Timo Jacobs

1.Your project takes a part in our festival. What is your project about?
Charlie Schwarzer’s great career in comedy just won’t take off as planned and on top of that, the love of his life, Emilie, has just left him and gets involved in a serious car accident. But does this mean ‘game over’ for Charlie? The answer is ‘no’. His motto is “Stand Up!”

2. What were your requirements for actors to take a part of your film?
You have to be able to really listen, you have to be in tune with your instincts - and empathy too would be a good tool to have. And finally you gotta show up!

3. How did you communicate with the cameraman?
Using the script, the locations, the characters, the lighting and the characters’ psychology - plus the inner driven motor of the story. The right screenplay has a certain sound that tells you the most.

4. What locations did you choose for your project? And why?
Mostly of the places I already knew and I’d been to before - or they were places that I’d been searching for a while in my mind and in pictures. I like to imagine the set up early enough in the production process, but I also like to be able to adapt and to adjust to new locations in case we need to. It’s just a process of drama at work, which is really complex if you sit down and try to analyse it – and I would also explain it differently depending who I’m talking to.

5. Why should distributors buy your film?
Because they are smart?

6. What expression elements did you use in your project? How would you characterize your work?
I did that but more unconsciously, or at least the result has to seem as if it is made without any certain ambitions. It’s not my role to characterize my work, I’m just the creator, which means I go with the flow and if it doesn’t work out, then I’ve got to make it work out.

7. At what festivals have you had success? Has the film already premiered? If so, where?
The movie has been shown around the world at various international film festivals and has won 46 awards so far. Because of the tough covid restrictions and the implications of covid for cinemas everywhere it was impossible to plan an official start for the movie, so we decided to go for the festivals.

8. What motivated you to become a filmmaker?
I’ve been performing as an actor in many independent films over the years, and that makes you think like that. When I first started I was working with an old movie veteran called Klaus Lemke. It was funny and really interesting to watch him at work and to be a part of the movie-making process. He was really living it - and he still does, despite now being 80 years old.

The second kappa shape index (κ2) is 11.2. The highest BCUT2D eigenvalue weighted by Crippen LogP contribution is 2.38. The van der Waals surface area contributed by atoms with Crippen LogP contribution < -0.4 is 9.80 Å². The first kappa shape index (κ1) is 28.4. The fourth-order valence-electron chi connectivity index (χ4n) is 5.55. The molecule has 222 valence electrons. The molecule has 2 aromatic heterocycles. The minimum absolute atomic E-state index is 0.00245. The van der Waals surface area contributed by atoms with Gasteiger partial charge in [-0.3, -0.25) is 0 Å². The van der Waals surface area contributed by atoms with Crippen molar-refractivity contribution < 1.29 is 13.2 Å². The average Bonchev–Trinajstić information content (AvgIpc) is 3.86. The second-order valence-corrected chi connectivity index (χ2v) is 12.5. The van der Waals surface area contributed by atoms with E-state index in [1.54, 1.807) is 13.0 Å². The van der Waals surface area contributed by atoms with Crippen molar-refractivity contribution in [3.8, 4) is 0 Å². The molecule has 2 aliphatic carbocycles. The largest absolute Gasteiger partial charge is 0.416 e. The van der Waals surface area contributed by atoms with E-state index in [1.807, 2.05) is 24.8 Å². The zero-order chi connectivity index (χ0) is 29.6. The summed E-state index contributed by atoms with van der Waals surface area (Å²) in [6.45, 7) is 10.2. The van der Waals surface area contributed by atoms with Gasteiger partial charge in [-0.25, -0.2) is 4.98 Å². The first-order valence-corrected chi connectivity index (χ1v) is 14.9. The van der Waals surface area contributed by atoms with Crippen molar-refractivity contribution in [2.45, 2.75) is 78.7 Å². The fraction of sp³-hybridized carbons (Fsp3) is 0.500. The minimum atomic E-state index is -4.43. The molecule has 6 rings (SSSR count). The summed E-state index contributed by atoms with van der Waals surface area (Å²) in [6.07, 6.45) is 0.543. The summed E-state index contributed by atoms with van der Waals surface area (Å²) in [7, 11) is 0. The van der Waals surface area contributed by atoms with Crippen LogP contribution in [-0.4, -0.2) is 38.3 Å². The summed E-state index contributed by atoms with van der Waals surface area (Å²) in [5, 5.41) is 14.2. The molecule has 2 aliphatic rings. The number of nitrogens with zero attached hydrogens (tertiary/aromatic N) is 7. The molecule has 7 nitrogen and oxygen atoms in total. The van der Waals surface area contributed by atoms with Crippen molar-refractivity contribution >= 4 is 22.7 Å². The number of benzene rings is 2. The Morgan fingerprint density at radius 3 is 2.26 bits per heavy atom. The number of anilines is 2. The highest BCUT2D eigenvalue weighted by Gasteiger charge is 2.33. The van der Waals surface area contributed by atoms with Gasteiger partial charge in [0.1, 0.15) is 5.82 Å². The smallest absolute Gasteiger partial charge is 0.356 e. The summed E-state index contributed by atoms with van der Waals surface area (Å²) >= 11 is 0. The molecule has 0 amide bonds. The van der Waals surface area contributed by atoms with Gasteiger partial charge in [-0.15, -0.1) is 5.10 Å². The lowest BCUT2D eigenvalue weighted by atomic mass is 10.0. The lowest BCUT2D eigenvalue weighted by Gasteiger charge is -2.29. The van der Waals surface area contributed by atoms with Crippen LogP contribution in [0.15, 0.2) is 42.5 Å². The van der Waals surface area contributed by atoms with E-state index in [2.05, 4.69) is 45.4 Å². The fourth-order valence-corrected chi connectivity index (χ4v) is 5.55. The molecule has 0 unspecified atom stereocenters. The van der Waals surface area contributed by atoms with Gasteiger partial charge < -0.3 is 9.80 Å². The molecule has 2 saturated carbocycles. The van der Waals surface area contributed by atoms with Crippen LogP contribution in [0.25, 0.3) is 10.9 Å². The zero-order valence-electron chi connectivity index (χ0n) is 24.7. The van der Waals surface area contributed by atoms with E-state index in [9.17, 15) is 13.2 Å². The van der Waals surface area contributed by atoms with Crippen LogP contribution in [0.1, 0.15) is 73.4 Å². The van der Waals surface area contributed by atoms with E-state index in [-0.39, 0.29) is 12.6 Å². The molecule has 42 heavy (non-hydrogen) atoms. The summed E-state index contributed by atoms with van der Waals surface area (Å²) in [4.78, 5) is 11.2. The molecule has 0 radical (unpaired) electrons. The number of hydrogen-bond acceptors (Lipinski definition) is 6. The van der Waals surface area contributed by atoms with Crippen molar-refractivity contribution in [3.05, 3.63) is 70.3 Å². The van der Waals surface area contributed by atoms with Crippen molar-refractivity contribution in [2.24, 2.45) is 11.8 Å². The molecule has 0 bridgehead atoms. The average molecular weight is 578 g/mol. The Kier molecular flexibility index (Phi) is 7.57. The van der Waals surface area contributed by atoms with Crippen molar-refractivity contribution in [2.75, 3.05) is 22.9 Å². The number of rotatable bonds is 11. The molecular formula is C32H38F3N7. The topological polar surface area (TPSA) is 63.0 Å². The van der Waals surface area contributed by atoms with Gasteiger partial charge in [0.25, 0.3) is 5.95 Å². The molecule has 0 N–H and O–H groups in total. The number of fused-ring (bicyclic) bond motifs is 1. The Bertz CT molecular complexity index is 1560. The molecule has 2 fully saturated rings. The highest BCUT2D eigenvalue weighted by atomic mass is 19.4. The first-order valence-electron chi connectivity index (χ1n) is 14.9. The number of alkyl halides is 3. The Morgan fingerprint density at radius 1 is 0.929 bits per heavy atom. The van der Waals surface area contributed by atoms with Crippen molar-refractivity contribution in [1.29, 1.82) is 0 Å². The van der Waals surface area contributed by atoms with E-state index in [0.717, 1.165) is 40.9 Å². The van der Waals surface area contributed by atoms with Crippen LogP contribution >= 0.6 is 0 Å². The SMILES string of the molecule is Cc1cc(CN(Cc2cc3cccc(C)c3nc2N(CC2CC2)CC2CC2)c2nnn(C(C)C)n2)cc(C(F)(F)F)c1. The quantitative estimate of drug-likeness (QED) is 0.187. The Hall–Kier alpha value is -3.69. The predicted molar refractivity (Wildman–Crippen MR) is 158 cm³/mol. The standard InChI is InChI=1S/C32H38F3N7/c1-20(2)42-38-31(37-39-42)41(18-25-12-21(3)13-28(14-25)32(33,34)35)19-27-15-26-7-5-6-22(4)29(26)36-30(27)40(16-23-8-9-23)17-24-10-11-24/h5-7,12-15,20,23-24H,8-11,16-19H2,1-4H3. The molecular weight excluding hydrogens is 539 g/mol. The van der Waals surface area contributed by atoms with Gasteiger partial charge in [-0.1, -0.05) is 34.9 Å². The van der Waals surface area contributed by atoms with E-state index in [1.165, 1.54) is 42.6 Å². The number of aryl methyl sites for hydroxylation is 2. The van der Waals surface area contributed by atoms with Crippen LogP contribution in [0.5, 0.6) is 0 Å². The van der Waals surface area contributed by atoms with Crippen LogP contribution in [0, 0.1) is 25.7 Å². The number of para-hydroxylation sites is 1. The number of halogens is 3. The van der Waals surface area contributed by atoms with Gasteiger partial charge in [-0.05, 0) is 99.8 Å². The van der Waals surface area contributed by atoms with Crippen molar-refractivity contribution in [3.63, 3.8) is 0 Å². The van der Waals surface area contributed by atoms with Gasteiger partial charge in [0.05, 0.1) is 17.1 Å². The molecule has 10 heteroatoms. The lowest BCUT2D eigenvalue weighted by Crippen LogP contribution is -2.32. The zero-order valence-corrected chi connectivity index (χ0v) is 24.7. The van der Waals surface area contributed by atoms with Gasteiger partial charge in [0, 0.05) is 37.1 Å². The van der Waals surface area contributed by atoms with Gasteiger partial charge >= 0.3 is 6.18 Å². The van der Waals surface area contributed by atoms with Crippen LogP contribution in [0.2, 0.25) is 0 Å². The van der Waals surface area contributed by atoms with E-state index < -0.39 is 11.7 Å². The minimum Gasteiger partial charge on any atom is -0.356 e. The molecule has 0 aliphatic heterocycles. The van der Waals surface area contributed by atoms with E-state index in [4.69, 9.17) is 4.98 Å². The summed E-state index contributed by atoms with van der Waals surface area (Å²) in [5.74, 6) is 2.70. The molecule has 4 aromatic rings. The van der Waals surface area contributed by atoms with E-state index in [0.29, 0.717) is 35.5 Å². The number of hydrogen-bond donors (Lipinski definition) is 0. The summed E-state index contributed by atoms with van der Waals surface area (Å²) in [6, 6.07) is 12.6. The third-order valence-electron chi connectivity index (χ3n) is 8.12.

9. Which movies are your favorites? And why?
I’ll give you my current top eleven and you’ll ask ‘why’? And my answer would be ‘because they show us the struggles in a poetic way, and what they all have in common is that they tell us the things which we constantly ignore, and that we are getting nowhere without patience, without being kind to each other and learn to enjoy some kind of pleasure in letting go.’ A good film teaches you how to fly and fall at the same time - haha.

Nomadland / Chloé Zhao

Beasts of the Southern Wild / Ben Zeitlin

Birdman / Alejandro González Iñárritu

There will be Blood / Paul Thomas’s Anderson

Swiss Army man / Daniel Kwan

La Danza de Realidad / Alejandro Jodorowsky

Being John Malkovitch / Spike Jonze

Big Fish / Tim Burton

On the Waterfront / Elia Kazan

La Strada / Federico Fellini

Citizen Kane / Orson Welles

10. What topics do you like to deal with in your work?
I don’t put myself in a category. That would mean limiting myself. I’m no big fan of setting limits for myself, and the sky is getting cloudy anyway. We all strive for love, respect, and self- sufficiency and once you go to work you have to see within your personal story and within the bigger story, how to get there! The topics just do not matter. That doesn’t make sense? See, that’s how easy drama works.

11. What genre do you like to shoot and why?
Life, Death and Laughter - or fire, water, ice? Period.

12. What project would you like to shoot one day, what would it be about?
What person will I be one day, and what will he be about?

13. How has COVID affected your film life?
Right when it all started I got inspired and I just thought ‘the streets are empty like never before’ and I started an apocalyptic mockumentary project about crises and solutions called ‘The dance around the Black hole.’

14. What do you do if you're not thinking about a movie? What are your hobbies?
That’s a funny question.

15. What projects do you plan to shoot in the future?
I’ve been juggling some ideas around in my head and starting to meet and talk to friends and people who I’d like to work with. Filmmaking is a process that needs certain tricks. One trick is to keep your mouth shut until you really need to talk. So I’d like to finish with a Joe Strummer Quote: “the future is unwritten.”